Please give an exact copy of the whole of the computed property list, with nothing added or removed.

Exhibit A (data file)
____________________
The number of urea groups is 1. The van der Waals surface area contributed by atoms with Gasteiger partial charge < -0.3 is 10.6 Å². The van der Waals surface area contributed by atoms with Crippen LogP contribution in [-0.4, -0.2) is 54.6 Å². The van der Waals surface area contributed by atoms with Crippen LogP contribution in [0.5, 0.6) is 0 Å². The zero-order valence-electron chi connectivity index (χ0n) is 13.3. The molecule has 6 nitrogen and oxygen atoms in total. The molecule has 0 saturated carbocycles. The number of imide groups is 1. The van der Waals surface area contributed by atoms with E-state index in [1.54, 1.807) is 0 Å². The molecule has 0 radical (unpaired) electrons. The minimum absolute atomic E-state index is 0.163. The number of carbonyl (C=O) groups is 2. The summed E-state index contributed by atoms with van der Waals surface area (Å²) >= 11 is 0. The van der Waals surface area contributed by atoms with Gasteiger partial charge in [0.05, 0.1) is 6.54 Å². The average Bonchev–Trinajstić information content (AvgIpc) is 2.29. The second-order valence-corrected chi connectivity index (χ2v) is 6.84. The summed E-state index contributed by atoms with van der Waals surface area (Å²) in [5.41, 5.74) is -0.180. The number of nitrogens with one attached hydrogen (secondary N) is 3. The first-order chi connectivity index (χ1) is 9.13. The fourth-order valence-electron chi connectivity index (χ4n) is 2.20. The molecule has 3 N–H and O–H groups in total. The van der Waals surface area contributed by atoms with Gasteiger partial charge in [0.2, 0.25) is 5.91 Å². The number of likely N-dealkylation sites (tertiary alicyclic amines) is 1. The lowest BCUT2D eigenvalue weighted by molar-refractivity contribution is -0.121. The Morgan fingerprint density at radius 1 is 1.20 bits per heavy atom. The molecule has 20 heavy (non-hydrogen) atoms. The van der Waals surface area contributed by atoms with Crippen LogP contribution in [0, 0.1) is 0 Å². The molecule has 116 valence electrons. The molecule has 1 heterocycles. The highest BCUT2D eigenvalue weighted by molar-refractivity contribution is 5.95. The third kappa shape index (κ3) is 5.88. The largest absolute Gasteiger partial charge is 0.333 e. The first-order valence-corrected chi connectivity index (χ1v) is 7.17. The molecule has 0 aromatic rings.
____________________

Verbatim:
The number of urea groups is 1. The van der Waals surface area contributed by atoms with Gasteiger partial charge < -0.3 is 10.6 Å². The van der Waals surface area contributed by atoms with Crippen LogP contribution in [-0.4, -0.2) is 54.6 Å². The van der Waals surface area contributed by atoms with Crippen LogP contribution in [0.5, 0.6) is 0 Å². The zero-order valence-electron chi connectivity index (χ0n) is 13.3. The molecule has 6 nitrogen and oxygen atoms in total. The molecule has 0 saturated carbocycles. The number of imide groups is 1. The van der Waals surface area contributed by atoms with E-state index in [1.54, 1.807) is 0 Å². The molecule has 0 radical (unpaired) electrons. The minimum absolute atomic E-state index is 0.163. The number of carbonyl (C=O) groups is 2. The summed E-state index contributed by atoms with van der Waals surface area (Å²) >= 11 is 0. The van der Waals surface area contributed by atoms with Gasteiger partial charge in [0.05, 0.1) is 6.54 Å². The average Bonchev–Trinajstić information content (AvgIpc) is 2.29. The second-order valence-corrected chi connectivity index (χ2v) is 6.84. The summed E-state index contributed by atoms with van der Waals surface area (Å²) in [5.41, 5.74) is -0.180. The number of nitrogens with one attached hydrogen (secondary N) is 3. The first-order chi connectivity index (χ1) is 9.13. The fourth-order valence-electron chi connectivity index (χ4n) is 2.20. The molecule has 3 N–H and O–H groups in total. The van der Waals surface area contributed by atoms with Gasteiger partial charge in [0.2, 0.25) is 5.91 Å². The number of likely N-dealkylation sites (tertiary alicyclic amines) is 1. The lowest BCUT2D eigenvalue weighted by molar-refractivity contribution is -0.121. The Morgan fingerprint density at radius 1 is 1.20 bits per heavy atom. The molecule has 20 heavy (non-hydrogen) atoms. The van der Waals surface area contributed by atoms with Crippen LogP contribution in [0, 0.1) is 0 Å². The molecule has 116 valence electrons. The molecule has 1 heterocycles. The highest BCUT2D eigenvalue weighted by molar-refractivity contribution is 5.95. The third kappa shape index (κ3) is 5.88. The largest absolute Gasteiger partial charge is 0.333 e. The first-order valence-corrected chi connectivity index (χ1v) is 7.17. The molecule has 0 aromatic rings.